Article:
At its core, Twitter is an idiosyncratic service. Part of its charm — and popularity among core users — is its cryptic language, which is full of initialisms and user-created shorthand. Terms like “RT,” “#FF,” and “TL” are second nature to the platform’s devoted users, but they’re also part of the network’s biggest problem: inaccessibility among new users.
So far, the site has tried to streamline the service through a series of smaller tweaks aimed at moving Twitter’s opaque language into the background. Retweets were formalized, removing the manual “RT” structure. Tagging photos no longer requires placing an “@” before the user’s name.
Today though, Twitter seems to be trying a new tactic by plainly translating its foreign language.
For devout users, the glossary will read like it was written by a robot that’s trying to become sentient. The language can be clumsy and a few of the terms (“Email Notifications”) feel so obvious that they border on parody. What’s most interesting, though, is to see which user quirks made the cut and found their way into Twitter’s official lexicon. “RLRT,” or “real life retweet” made its way in while the oft-used “subtweet” is nowhere to be found.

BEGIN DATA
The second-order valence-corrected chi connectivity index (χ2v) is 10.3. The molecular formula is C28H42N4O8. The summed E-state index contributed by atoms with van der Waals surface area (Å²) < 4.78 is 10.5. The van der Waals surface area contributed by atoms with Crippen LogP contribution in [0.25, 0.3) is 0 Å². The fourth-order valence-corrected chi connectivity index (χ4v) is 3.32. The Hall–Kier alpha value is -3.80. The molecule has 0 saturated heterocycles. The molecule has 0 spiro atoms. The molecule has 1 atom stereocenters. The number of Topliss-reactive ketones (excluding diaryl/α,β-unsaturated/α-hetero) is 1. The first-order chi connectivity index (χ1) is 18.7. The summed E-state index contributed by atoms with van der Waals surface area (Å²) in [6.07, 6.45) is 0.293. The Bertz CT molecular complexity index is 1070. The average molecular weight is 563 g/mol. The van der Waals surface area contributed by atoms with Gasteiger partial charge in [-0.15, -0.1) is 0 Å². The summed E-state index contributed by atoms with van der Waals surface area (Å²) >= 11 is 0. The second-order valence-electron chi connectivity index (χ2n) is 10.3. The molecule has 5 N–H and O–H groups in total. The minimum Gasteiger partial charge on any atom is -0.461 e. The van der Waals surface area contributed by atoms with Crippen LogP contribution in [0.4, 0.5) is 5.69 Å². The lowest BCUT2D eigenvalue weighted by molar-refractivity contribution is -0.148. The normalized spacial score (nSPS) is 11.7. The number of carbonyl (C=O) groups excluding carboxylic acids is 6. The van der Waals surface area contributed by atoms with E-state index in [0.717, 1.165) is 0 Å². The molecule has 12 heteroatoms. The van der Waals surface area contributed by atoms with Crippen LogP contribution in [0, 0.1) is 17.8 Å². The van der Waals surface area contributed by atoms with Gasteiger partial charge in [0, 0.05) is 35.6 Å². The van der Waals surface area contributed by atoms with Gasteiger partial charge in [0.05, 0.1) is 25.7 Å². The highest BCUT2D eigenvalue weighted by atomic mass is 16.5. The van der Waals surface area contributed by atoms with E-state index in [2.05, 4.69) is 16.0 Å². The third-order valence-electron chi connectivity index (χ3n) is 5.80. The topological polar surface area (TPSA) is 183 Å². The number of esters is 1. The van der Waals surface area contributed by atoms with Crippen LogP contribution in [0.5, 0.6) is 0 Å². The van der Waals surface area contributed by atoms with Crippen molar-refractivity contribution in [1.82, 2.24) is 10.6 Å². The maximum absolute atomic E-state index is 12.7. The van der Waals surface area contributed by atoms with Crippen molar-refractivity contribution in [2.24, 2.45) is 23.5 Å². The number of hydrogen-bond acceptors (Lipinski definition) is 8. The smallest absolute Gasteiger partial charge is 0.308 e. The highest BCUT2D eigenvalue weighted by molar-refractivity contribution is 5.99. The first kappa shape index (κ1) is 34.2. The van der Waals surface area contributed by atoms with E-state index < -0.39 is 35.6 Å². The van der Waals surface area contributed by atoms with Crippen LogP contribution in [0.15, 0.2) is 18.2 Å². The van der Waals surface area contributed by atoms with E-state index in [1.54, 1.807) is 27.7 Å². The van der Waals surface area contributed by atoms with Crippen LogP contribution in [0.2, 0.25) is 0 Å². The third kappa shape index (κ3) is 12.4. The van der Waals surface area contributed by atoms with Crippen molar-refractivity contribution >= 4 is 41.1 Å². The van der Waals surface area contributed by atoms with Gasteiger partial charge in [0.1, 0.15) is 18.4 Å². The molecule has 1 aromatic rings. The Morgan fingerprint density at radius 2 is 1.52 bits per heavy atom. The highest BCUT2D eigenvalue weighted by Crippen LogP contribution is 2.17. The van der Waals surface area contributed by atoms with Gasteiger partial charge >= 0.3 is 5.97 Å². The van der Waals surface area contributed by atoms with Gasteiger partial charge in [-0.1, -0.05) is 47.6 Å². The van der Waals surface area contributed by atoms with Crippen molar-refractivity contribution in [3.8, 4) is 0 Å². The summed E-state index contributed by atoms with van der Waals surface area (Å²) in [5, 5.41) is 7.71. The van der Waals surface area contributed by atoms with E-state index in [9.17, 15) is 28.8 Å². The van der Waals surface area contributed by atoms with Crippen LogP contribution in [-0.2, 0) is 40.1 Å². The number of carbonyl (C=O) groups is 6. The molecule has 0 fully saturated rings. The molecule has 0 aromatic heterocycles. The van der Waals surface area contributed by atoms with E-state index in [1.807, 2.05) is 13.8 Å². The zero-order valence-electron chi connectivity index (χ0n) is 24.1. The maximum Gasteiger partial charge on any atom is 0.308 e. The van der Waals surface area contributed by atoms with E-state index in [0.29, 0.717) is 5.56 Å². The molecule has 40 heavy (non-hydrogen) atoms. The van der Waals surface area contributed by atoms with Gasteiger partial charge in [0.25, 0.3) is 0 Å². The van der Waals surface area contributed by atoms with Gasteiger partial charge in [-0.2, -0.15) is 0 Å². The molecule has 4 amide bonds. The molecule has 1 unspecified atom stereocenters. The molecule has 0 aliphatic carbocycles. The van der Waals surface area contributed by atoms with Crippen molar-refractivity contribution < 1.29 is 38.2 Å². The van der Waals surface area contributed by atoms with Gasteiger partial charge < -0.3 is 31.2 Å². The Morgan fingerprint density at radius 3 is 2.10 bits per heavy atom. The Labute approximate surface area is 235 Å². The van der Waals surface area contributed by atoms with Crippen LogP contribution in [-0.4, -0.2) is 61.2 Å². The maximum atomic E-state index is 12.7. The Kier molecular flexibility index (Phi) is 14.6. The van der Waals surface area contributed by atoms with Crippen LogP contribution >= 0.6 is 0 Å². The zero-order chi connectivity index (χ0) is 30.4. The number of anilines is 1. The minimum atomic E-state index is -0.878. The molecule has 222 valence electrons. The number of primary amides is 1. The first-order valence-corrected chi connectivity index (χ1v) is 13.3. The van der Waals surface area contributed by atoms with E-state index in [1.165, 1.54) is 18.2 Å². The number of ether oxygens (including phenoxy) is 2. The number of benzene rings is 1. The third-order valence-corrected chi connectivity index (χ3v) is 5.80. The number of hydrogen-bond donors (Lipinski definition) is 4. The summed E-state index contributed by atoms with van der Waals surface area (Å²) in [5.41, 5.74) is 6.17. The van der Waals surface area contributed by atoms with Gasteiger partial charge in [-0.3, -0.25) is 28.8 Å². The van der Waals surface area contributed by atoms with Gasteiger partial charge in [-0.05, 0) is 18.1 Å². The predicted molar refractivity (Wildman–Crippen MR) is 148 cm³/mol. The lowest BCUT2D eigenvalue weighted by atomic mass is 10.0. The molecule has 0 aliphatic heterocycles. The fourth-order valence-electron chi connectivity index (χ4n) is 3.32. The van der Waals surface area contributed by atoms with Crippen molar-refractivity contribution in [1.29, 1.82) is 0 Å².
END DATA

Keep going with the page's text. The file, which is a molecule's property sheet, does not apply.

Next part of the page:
While the glossary is first and foremost a translation and accessibility tool, it’s also a wonderful snapshot of the peculiar service and, quite possibly, an effort to preserve the quirks that make it great.
- The family of Sandra Bland, who died in a Texas jail cell in July three days after she was detained during a traffic stop, filed a wrongful death lawsuit in federal court.
- Migrant deaths in the Mediterranean have exceeded 2,000, making 2015 the deadliest year for people trying to reach Europe, according to the International Organization for Migration.
- Fox News has announced the 10 Republican candidates who will participate in the first debate of the 2016 U.S. presidential race on Thursday.